Dove ran an advertisement where people could call a number on an interactive billboard in Times Square, share a picture of themselves via social media, and see their pictures appear on the advertisement in real time. By combining the forces of mobile and social, Dove provided real-time opportunities for its audience to appear in their campaign, while introducing a branded engagement platform and enabling people to notify their friends and spread buzz in real time.

Treat social as a means, not an end. You’ll go places.

Location-Based Offers

As consumers get more and more savvy, the marketing that abets buying behavior needs to get on the same page -- and fast. Mobile is and will continue to be the catalyst to achieving this dream. Imagine a world where you can beam exclusive content, offers or discounts directly to potential customers right as they’re passing through your neighborhood. Or reaching them in real-time with relevant offers no matter where they are.

Good news, this isn't a pipe dream anymore. A primary way of doing this is using local advertising to activate local promotional efforts. If you have physical locations -- or have a product available with a nearby retailer -- drive traffic into those locations by pairing advertising or promotional efforts with the opportunity for the user to request your special offer be delivered to his/her mobile device immediately.

Making this offer location-specific, however, is crucial.

  1. Start thinking in geographical silos. If you’re product’s value proposition differs by audience geography, use users’ locations to segment your offers so they appeal specifically to the audience at hand. A user in New York City, for instance, may have very different needs and circumstances than a user in New Orleans. (Duh.)
  2. Use mobile calls-to-action to bridge the gap between awareness and engagement. Your billboard, for example, may make a consumer aware of your offer, but if you wait too long to deliver it to them, they may never act on it.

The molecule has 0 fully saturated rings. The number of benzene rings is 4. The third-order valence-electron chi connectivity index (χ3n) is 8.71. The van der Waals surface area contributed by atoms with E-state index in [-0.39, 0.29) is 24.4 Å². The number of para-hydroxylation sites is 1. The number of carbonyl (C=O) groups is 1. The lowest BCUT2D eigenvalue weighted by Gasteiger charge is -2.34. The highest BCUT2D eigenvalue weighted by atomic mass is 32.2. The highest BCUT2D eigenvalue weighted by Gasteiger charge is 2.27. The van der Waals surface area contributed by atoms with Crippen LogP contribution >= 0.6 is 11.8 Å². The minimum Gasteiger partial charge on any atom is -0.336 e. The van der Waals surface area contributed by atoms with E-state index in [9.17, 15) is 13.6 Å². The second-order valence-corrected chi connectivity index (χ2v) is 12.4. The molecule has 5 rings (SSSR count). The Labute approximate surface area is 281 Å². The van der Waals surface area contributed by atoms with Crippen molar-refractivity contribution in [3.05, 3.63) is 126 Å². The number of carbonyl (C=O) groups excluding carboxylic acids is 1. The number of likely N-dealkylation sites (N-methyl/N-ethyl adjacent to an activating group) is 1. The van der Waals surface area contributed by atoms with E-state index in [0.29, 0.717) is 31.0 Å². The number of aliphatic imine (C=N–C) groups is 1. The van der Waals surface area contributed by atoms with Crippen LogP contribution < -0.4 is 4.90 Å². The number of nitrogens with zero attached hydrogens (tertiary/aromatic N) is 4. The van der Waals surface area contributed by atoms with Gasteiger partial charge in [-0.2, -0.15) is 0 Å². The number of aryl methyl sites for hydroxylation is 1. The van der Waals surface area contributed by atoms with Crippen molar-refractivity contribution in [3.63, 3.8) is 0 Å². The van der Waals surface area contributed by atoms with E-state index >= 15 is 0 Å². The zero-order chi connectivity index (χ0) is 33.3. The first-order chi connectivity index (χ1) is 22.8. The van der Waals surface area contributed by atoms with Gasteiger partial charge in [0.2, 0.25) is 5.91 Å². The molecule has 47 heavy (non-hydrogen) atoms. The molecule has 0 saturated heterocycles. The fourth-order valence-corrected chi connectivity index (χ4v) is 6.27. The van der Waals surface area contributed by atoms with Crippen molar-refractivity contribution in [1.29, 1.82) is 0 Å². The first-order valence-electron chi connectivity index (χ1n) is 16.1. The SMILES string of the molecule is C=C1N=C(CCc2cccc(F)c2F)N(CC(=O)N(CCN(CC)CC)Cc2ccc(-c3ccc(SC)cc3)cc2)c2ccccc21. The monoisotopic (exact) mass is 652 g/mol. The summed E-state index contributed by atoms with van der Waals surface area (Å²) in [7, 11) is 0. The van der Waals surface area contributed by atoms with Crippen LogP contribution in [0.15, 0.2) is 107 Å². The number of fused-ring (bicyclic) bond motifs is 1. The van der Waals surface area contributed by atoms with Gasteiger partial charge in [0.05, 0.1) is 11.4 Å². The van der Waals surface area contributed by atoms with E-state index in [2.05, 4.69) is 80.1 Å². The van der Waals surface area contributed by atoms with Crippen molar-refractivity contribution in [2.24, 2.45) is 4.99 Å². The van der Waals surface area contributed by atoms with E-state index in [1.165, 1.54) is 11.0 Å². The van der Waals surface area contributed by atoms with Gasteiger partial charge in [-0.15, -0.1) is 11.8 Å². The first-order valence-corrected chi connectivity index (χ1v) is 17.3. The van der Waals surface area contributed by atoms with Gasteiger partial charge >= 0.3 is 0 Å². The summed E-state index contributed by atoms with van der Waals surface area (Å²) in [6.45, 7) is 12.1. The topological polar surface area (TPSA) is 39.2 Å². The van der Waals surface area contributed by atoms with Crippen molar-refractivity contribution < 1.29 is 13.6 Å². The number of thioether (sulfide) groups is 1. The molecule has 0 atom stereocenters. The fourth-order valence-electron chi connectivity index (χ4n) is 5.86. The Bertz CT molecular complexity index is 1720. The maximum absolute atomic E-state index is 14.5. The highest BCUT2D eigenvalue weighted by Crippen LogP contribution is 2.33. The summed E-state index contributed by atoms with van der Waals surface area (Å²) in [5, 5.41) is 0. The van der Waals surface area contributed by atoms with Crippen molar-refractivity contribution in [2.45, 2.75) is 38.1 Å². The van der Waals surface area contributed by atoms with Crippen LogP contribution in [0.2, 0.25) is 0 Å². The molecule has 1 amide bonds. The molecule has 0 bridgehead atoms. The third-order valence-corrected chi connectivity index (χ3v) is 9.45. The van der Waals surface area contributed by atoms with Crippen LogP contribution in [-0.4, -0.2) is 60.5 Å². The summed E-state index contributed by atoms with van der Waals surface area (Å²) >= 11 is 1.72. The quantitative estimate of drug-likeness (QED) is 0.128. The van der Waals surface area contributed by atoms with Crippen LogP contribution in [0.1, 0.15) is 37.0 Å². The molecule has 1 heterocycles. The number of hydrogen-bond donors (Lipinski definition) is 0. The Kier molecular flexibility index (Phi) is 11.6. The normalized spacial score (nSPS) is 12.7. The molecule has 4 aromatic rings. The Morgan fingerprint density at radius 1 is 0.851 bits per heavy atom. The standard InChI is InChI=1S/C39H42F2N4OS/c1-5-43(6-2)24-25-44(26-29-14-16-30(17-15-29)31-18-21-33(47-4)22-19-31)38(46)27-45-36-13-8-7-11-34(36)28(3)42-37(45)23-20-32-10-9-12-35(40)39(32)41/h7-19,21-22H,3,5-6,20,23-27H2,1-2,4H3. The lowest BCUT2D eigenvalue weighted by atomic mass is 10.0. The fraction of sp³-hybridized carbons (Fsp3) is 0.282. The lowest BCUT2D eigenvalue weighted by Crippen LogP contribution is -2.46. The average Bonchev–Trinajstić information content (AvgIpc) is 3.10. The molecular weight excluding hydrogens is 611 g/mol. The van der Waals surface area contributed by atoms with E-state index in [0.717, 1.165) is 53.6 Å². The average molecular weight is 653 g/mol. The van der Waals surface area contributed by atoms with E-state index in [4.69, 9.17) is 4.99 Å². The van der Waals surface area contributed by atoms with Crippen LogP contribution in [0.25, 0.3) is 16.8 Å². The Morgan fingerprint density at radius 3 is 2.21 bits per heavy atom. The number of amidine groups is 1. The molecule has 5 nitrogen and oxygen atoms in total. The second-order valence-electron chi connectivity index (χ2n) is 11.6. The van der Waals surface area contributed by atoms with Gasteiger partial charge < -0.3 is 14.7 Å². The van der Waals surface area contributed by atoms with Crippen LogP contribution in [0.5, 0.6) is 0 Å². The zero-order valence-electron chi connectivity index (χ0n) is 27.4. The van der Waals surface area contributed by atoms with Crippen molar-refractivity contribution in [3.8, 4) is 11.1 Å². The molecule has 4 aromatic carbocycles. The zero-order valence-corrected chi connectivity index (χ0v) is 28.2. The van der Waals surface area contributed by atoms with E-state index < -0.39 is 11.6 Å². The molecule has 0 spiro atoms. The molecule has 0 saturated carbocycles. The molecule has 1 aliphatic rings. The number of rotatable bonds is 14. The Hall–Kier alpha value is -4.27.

Instead, include a call to action that prompts users to request your special offer be sent directly to their phones, right now, so they can act instantaneously. Piggy backing off of a regional auto show, New York Ford dealerships ran a promotional campaign to drive potential buyers to their nearest Ford dealers. By running advertisements at the auto show, on billboards across the state, and using local radio and TV channels to promote a mobile-friendly microsite that helps people search for and locate their nearest Ford dealer, they drove foot traffic into the stores and saw a marked bump in sales due to the location-activated campaign.

The widespread consumer adoption of smartphones and tablets has changed marketing forever, providing consumers with numerous options and capabilities and empowering them to call the shots. SoLoMo has shifted power to the consumers, and they know it. Want to stay relevant? Continue to innovate and experiment with social, keep spending on mobile, and think local.

Title image courtesy of Rob Byron (Shutterstock)

Editor's Note: To read more of Ashley's mobile advice, see her 4 Reasons Your Mobile Channel is Falling Behind + How to Get Back on Track